Johnson: Public wants us 'to talk about golf'

Updated: April 7, 2004, 4:33 PM ET
Associated Press

AUGUSTA, Ga. -- Like an impenetrable goalie on top of his game, Hootie Johnson kept stonewalling the shots. Tired of talking about women, the chairman of Augusta National believes it's time for his club and the Masters to move on.

"I really think the American public is ready for us to talk about golf," Johnson said Wednesday, the eve of the opening round.

Last year at his "State of the Masters" news conference, Johnson was patient with the persistent questioning about Martha Burk and her efforts to call out Augusta National for not having any female members.

At one point, he proclaimed, "If I die right now, our position will not change."

This year, Johnson was nowhere near as colorful. He fielded five questions on the issue, and dispatched each with a calculated economy of words.

Did he feel like he'd won the public-relations battle with Burk, the head of the National Council of Women's Organizations? "I don't feel like we won anything. I feel it's over. Well, it'll never be over, but I don't think we won anything."

Is Augusta National any closer to admitting a female member? "We are a private club and I'm not going to talk about our club matters."

What about Burk's new initiative, targeting corporations associated with members of Augusta National? "I really think you ought to talk to Ms. Burk about that."

What impact did Burk's campaign have on the tournament and the club? "I leave that up to you to judge."

Johnson is apparently so solid with his stance that he said the days of televising the tournament without commercials will be over soon. When Burk put pressure on TV sponsors to pull their ads before last year's tournament, Johnson responded by saying there would be no commercials. This will be the second straight year under that arrangement.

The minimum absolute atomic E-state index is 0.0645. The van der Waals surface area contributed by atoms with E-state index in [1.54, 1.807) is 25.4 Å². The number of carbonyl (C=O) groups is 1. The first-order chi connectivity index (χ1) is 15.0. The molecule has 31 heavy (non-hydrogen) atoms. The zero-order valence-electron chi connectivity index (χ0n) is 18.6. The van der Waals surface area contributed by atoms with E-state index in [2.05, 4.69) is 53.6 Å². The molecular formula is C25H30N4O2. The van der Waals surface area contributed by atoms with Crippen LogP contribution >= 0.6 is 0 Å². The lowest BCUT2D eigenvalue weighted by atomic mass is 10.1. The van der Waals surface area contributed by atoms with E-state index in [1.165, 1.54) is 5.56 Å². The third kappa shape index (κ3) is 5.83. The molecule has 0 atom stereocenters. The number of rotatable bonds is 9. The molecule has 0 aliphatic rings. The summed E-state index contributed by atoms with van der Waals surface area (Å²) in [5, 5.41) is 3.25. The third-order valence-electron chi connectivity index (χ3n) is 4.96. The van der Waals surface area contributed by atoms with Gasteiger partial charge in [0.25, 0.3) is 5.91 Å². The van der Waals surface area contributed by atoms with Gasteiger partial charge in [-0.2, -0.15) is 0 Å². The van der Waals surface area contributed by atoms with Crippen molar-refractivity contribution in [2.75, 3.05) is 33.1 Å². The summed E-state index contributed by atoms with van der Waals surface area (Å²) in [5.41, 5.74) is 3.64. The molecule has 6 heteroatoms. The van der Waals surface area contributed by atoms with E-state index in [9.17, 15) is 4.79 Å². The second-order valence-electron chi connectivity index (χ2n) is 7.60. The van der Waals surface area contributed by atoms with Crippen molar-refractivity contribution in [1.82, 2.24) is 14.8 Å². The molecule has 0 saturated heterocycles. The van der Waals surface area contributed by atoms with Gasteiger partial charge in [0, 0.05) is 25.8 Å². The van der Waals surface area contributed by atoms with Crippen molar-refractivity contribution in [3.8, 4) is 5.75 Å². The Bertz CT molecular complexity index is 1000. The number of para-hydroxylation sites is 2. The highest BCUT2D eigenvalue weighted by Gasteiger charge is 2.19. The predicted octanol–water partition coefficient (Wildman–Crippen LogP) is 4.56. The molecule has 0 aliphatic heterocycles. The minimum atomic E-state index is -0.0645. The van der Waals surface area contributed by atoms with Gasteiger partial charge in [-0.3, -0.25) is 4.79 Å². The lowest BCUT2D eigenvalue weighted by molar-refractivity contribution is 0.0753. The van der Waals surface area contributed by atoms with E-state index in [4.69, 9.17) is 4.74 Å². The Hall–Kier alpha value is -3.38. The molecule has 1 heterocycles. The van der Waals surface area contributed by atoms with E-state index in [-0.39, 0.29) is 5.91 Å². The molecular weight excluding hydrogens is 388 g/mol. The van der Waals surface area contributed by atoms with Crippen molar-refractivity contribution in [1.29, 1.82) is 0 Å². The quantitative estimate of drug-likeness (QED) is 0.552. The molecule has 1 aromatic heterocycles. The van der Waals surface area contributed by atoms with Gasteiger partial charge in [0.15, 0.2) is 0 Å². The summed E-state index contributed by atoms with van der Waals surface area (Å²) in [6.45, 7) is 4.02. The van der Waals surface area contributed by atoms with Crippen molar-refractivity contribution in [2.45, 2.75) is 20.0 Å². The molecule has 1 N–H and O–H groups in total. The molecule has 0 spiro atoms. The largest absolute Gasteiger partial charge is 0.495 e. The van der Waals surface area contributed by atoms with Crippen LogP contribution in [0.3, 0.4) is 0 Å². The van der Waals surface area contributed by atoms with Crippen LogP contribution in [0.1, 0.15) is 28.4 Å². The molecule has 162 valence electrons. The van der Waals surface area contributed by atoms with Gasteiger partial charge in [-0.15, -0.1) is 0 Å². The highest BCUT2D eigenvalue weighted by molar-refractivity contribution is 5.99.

"We don't have any firm plans on sponsors in the future, but I do expect we'll have them in time," he said.

The protests Burk planned on the Saturday of the tournament last year largely fizzled, drawing more reporters than participants. She blamed it on being relegated by local ordinances to an open field, well away from the entrance to the course at the intersection of Washington Road and Magnolia Lane.

Speaking from her office in Washington, she insisted her mission is not over.

"I'm very happy with where we are," she said. "We're doing now exactly what we said we were going to do last year after the tournament. We're turning our attention to corporate involvement, and doing it successfully. What's happening on the golf course is irrelevant to the direction we're taking."

Indeed, on the golf course, this seems like a dead issue.

"If it was as big a deal as she made it out to be, we'd still be talking about it," Charles Howell III said recently.

Earlier this week, Burk announced she was investigating eight Wall Street companies whose top executives are members of Augusta National. She also hired Washington lawyer Cyrus Mehri, whose firm served as counsel in two of the largest race discrimination cases in history.

"What I think is going on there is a whole lot of denial," Burk said. "Hootie and, I suppose, some of his members are trying to pretend things are back to normal."

Johnson was more receptive to a question about whether 14-year-old Michelle Wie might someday be allowed to play in the tournament.

"We'd be pleased to have Michelle play in the Masters tournament if she qualifies," he said.

The most likely avenue would be for her to win the men's U.S. Amateur Public Links, or to reach the finals of the men's U.S. Amateur.

Johnson also announced changes to the playoff holes, but said the Masters' sudden-death format would remain.

In the past, the playoff started on No. 10 and continued in order through the back nine.

None of the six playoffs -- including the one last year between Mike Weir and Len Mattiace -- went beyond the 11th hole. This year, a playoff would begin on No. 18, proceed to No. 10 and rotate between those two holes until a winner was decided.

Johnson said the change was a concession to time constraints: Daylight is waning when the tournament draws to a close, and the 18th green draws more sunshine on a hill than the 10th does in a valley.

The change also was made in deference to the many fans who get to the course as early as 7 a.m. to position themselves to watch the finish on No. 18, only to have it end elsewhere under the old format.


Copyright 2004 by The Associated Press

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